Many people don't even know an election is coming until they start seeing campaign signs on the lawns of all the Mississauga homes they drive past on the way to work. If you've never worked on a political campaign, you probably don't know the special rules and ins and outs of making and posting these campaign signs. Anyone who is curious about how campaign signs are made and what they're meant to accomplish should read on for some useful information.

Most campaign signs are very basic. They're a simple square placard in the party colors (for example, blue for Canadian Progressive-Conservatives and red for American Republicans) with the name of the candidate underneath the words "vote for." Signs also generally carry the name or number of the Bayview Eglinton ward or electoral district that he or she is campaigning for so people who see the signs know who is running in their area. Slogans are sometimes included, but generally not platforms or smear messages against other candidates. Signs are printed en masse by sign companies and paid for with funds for or donated to the campaign.

In order to place a political sign (or any kind of sign) in the yard of someone's Vaughan real estate, you must have permission to do so. Politicians usually ask the registered members of their party who live in the appropriate district to erect signs on their properties. Some candidates may also go door-to-door meeting people and asking to post signs. If you see a sign on your property that you did not approve, you are within your rights to pull it up and throw it away. Signs are effectively useless unless they're placed within the district the candidate is campaigning for.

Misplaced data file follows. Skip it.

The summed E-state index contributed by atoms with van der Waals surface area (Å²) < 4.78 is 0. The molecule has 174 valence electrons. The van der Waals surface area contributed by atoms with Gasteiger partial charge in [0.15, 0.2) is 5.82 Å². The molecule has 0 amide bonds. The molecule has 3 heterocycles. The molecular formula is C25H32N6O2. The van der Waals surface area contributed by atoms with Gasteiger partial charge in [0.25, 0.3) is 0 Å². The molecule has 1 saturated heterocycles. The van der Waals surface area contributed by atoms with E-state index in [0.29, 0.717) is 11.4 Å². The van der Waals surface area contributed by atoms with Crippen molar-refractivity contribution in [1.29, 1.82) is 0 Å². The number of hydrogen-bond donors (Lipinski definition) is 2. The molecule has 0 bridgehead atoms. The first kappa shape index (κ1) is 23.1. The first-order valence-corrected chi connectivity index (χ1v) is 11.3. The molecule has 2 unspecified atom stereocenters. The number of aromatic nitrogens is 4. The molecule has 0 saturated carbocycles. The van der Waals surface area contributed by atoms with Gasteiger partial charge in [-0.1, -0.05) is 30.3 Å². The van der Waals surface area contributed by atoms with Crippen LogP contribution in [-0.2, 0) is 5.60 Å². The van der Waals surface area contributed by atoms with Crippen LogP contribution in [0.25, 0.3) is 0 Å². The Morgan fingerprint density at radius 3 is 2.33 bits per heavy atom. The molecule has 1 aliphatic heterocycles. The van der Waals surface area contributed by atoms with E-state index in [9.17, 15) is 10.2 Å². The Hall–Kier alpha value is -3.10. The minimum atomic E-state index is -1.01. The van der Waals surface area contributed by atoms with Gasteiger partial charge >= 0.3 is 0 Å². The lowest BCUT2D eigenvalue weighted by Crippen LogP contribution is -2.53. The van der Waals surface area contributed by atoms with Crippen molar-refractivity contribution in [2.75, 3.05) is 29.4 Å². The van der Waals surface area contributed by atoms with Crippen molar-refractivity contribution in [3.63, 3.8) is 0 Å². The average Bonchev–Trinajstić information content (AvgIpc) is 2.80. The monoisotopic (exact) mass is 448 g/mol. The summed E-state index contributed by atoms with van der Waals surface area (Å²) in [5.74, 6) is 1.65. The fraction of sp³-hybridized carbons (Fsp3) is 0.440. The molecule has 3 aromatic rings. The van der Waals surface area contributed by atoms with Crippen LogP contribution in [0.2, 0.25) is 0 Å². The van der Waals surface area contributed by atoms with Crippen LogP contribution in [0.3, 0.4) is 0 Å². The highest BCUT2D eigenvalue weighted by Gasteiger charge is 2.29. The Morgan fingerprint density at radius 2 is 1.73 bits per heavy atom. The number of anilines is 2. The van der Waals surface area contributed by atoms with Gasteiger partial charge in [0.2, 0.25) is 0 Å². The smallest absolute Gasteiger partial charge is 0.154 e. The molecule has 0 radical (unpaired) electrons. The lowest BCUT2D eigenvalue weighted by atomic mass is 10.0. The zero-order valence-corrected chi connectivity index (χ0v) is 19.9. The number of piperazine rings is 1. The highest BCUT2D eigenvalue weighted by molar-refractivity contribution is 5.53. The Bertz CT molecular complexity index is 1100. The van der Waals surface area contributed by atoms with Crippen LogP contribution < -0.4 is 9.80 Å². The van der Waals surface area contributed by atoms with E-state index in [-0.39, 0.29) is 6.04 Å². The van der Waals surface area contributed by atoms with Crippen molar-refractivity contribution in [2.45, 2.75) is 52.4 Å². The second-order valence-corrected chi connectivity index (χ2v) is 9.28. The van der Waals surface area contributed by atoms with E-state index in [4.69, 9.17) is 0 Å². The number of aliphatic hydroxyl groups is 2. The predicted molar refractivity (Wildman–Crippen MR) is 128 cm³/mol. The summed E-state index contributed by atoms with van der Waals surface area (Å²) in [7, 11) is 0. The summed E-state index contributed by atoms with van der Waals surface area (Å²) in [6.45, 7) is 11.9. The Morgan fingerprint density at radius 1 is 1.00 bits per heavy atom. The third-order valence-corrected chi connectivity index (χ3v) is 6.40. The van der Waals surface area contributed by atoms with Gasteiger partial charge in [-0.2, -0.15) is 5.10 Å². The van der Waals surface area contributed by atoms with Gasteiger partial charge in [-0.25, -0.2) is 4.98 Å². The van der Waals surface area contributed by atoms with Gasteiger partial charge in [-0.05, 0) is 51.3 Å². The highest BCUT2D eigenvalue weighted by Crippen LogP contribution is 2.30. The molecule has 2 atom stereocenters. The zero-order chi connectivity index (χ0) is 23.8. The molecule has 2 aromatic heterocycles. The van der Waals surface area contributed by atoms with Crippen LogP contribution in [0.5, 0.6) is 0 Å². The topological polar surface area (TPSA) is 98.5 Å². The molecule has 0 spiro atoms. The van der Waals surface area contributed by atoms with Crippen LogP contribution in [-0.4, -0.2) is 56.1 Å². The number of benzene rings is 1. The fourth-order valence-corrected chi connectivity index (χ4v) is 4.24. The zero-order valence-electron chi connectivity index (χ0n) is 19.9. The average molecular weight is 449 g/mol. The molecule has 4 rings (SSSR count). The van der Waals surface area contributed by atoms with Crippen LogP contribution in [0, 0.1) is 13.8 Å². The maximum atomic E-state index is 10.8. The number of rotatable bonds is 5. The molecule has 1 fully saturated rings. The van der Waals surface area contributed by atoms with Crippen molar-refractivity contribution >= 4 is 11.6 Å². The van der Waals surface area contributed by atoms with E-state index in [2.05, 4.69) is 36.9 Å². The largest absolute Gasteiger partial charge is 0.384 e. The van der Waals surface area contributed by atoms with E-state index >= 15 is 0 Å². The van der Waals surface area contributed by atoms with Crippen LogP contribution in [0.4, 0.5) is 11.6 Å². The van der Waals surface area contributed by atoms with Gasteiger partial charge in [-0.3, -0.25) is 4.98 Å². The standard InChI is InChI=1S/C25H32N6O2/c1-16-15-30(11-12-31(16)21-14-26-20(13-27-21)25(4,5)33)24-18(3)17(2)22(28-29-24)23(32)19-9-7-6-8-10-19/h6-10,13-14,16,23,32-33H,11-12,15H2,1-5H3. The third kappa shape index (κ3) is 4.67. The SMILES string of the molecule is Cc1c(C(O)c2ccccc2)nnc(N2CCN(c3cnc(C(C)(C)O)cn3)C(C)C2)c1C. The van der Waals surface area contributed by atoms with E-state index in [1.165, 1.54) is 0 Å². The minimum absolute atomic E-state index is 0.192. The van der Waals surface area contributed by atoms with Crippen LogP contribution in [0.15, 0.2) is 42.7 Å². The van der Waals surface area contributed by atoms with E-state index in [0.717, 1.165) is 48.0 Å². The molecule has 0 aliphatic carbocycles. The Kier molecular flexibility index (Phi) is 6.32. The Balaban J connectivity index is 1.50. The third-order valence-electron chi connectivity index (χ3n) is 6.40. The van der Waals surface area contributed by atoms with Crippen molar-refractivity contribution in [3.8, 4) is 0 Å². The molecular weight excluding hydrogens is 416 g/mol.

If you're a property owner, putting out signs can help your favored candidate's chances of getting elected so it can be a great way to show support. However, since politics is such a polarizing issue between many people, be aware that you can give offence by aligning yourself with a particular party. Customers who see a sign for a candidate that rivals theirs outside your Keswick Dental office may actually transfer their business to your competitor. Neighbors with differing political views may start a debate or argument with you or give you the cold shoulder.

It can be tough to put up signs in a district where everything is high rises. In districts like this, you may have to get creative. You might ask building owners if you can roll out a banner on the wall of their building. You might ask party members to display signs in the windows of their downtown Toronto condominiums, or you might place signs on billboards, benches, or the sides of buses.

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